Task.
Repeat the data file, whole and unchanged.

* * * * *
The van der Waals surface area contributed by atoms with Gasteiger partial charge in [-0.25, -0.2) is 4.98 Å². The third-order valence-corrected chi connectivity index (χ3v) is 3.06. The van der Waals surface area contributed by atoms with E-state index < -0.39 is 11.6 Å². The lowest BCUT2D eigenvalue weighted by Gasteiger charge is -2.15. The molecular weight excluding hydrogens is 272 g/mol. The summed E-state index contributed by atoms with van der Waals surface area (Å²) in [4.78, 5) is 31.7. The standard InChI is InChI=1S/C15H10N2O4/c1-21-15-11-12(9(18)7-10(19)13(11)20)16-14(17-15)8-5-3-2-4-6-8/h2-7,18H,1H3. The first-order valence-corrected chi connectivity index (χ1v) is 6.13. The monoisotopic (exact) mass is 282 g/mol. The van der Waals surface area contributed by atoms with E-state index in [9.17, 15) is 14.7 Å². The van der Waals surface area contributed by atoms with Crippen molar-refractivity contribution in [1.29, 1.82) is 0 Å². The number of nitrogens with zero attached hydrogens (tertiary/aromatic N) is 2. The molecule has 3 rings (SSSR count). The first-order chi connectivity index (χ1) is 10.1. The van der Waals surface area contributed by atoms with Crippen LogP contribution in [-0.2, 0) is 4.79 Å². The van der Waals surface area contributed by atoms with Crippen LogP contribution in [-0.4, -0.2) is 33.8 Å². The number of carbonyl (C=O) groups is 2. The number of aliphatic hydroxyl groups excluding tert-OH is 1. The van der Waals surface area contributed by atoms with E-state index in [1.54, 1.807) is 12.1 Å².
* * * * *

The van der Waals surface area contributed by atoms with Gasteiger partial charge in [-0.25, -0.2) is 4.98 Å². The third-order valence-corrected chi connectivity index (χ3v) is 3.06. The van der Waals surface area contributed by atoms with E-state index < -0.39 is 11.6 Å². The lowest BCUT2D eigenvalue weighted by Gasteiger charge is -2.15. The molecular weight excluding hydrogens is 272 g/mol. The summed E-state index contributed by atoms with van der Waals surface area (Å²) in [4.78, 5) is 31.7. The standard InChI is InChI=1S/C15H10N2O4/c1-21-15-11-12(9(18)7-10(19)13(11)20)16-14(17-15)8-5-3-2-4-6-8/h2-7,18H,1H3. The first-order valence-corrected chi connectivity index (χ1v) is 6.13. The monoisotopic (exact) mass is 282 g/mol. The van der Waals surface area contributed by atoms with E-state index in [9.17, 15) is 14.7 Å². The van der Waals surface area contributed by atoms with Crippen molar-refractivity contribution in [1.29, 1.82) is 0 Å². The number of nitrogens with zero attached hydrogens (tertiary/aromatic N) is 2. The molecule has 3 rings (SSSR count). The first-order chi connectivity index (χ1) is 10.1. The van der Waals surface area contributed by atoms with Crippen LogP contribution in [-0.2, 0) is 4.79 Å². The van der Waals surface area contributed by atoms with Crippen LogP contribution in [-0.4, -0.2) is 33.8 Å². The number of carbonyl (C=O) groups is 2. The number of aliphatic hydroxyl groups excluding tert-OH is 1. The van der Waals surface area contributed by atoms with E-state index in [1.54, 1.807) is 12.1 Å².